Should I get a WAAS GPS?
Recently, a number of my customers have been asking me lots of questions about updating avionics. One of the main questions I get is “Should I get a WAAS GPS?” To me, it’s kind of a loaded question as it depends on your mission. When you’re buying an aircraft, you want to purchase an aircraft that accomplishes eighty percent of your mission. Well, in my opinion, you should do the same with your avionics.
First, let me explain what WAAS is. WAAS stands for Wide Area Augmentation System. It’s an air navigation aide created by the FAA to improve upon the current GPS constellation. The intention of WAAS was to allow pilots to be able to rely on their GPS through out all phases of flight.
There are three essential segments of WAAS. They are the Ground, Space, and User segments.
The Ground is a network of ground based stations that monitor and collect GPS signals that are sent to three Master Stations.
The Space segment is made up of a multitude of constellations of satellites.
The User is the actual units in each aircraft.
How it all works together simply is the Space segment sends out a signal and the User segment receives these signals and and implements them in the GPS unit to determine it’s location. The Ground segment monitors all these signals to verify accuracy. At least four satellites are needed for WAAS to work. With four satellites, you have three satellites for triangulating position and one satellite to verify signals. If you lose one of the satellites signals, you essentially lose WAAS capability.
Now you’re asking, why does this matter to me when purchasing a unit? I’m getting to it. Like I’ve said earlier, WAAS increases accuracy. Your WAAS GPS unit brings you to within 25ft as apposed to over 32ft with a non-WAAS unit. Big deal right? Well, when I’m flying in the “soup”, I’d rather have all the accuracy I can possibly have. The other benefits of a WAAS unit are lower approach minimums and a glide slope at airports that are equipped for WAAS approaches. When I say lower minimums, at most airports with a WAAS approach, the minimums on these approaches are lowered to approximately 200-250 feet AGL. Most of the time this is anywhere from 200-300 feet lower than your normal GPS approach. This is where I get back to my question of “what’s your mission?” comes back up.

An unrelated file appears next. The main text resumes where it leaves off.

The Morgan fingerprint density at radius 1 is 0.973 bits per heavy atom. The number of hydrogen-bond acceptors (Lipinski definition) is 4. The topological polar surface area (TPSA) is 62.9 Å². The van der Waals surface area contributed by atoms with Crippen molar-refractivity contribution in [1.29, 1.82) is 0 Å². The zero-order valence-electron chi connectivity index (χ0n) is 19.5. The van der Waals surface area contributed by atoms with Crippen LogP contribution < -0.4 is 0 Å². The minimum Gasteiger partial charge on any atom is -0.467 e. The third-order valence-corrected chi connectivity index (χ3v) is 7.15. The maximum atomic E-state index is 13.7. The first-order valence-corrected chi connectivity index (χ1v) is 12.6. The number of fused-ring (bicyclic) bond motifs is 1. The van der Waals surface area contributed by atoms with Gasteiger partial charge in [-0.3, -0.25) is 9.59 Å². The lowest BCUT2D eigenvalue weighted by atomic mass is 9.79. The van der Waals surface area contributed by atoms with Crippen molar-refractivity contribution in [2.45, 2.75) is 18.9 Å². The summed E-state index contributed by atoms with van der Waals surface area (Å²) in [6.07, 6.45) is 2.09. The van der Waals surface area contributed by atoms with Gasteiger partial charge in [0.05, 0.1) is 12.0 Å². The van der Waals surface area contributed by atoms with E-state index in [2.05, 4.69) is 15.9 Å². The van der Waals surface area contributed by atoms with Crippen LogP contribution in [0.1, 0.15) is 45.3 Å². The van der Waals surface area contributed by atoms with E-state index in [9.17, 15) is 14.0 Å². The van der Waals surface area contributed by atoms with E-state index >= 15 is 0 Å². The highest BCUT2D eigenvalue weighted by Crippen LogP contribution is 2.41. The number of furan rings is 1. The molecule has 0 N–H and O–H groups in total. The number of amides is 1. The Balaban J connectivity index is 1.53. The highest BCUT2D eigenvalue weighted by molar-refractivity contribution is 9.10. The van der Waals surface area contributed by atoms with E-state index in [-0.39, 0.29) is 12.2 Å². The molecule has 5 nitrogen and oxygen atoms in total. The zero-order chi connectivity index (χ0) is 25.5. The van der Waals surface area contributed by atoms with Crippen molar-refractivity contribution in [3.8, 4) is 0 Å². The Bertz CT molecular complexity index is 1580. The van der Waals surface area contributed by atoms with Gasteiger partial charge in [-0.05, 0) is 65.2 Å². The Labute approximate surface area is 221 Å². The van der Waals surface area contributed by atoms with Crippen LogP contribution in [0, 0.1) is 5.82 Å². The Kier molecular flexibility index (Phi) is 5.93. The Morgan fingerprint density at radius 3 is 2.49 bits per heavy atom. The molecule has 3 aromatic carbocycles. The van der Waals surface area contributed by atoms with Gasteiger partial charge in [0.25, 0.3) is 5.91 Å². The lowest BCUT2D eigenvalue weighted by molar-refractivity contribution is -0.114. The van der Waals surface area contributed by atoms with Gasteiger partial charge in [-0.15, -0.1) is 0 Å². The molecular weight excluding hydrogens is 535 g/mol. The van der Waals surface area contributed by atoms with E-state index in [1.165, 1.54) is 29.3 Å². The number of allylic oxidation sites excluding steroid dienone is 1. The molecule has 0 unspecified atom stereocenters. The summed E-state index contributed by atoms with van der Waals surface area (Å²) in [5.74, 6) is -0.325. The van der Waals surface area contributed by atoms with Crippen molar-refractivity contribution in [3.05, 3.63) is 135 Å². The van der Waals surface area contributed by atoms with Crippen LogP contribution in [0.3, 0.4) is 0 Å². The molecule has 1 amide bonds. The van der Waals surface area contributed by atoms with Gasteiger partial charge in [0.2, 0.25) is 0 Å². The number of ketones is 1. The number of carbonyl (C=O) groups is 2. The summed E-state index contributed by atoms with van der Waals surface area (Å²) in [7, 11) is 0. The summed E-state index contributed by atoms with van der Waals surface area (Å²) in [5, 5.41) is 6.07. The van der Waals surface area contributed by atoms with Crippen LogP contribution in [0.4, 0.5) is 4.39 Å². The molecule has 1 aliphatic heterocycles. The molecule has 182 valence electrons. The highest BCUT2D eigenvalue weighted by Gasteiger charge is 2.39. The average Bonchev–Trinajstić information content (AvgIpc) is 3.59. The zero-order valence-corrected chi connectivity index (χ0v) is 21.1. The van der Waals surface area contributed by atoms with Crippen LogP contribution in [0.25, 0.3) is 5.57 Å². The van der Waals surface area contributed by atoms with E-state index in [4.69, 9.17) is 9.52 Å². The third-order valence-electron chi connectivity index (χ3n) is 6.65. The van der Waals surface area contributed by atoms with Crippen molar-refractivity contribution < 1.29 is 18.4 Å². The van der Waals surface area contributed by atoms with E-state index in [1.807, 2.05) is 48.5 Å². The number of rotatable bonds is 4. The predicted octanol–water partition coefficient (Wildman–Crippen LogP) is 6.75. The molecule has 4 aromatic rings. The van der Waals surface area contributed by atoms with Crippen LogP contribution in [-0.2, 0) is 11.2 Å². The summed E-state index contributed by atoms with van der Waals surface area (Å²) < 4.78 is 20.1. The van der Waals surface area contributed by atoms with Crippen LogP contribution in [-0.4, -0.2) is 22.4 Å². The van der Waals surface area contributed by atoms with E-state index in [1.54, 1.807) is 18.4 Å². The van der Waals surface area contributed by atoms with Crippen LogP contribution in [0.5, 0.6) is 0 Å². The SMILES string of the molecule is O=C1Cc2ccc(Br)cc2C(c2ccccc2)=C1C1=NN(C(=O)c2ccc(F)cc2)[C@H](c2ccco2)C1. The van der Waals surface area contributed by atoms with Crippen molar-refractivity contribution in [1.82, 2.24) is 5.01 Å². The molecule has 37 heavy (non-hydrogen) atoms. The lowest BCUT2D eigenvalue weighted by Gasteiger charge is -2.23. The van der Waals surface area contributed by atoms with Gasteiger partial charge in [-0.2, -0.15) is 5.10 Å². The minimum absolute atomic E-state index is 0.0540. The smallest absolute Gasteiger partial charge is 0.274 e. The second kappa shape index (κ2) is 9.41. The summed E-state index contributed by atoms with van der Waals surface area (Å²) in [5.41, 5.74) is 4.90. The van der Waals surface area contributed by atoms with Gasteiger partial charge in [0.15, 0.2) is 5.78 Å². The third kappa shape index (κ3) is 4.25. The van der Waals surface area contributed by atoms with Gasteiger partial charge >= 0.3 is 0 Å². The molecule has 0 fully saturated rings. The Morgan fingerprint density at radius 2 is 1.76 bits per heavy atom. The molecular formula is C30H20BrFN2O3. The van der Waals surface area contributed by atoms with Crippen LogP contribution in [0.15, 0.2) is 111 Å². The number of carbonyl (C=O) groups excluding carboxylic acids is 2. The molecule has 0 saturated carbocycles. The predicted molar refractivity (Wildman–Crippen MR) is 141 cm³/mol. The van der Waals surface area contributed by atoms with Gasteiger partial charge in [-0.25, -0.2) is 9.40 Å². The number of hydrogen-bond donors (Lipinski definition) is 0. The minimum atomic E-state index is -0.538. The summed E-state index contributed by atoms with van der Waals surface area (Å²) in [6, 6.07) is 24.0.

Are you the weekend warrior that might shoot two approaches a year if you absolutely have to? Or are you using your aircraft for business and need to get to where you’re going more than the normal weekend trip? If you’re the first pilot, WAAS is probably not for you. You’re not going to use it or use it enough to warrant the cost.
Now if you’re not the second pilot you also need to think about it. The benefits of WAAS might not be in your budget. I’ve talked to a couple of local shops here in Texas and to get a Garmin 430W installed in most small GA aircraft, you’re looking at about $11,000. To get a Garmin 530W, you’re looking at about $15,000. Again you need to figure out how much you’re going to use the equipment to see if you can justify the cost. The newer units are going to be more expensive to have installed but are also going to give you a better platform for future advancements in avionics.
My personal opinion is I would put a WAAS unit in every aircraft if I could. I think it adds an extra safety factor and gives a pilot one extra option when making a flight. Please don’t confuse my words as telling a pilot to push the limits of an aircraft. With the proper training most pilots can handle any situation requiring WAAS.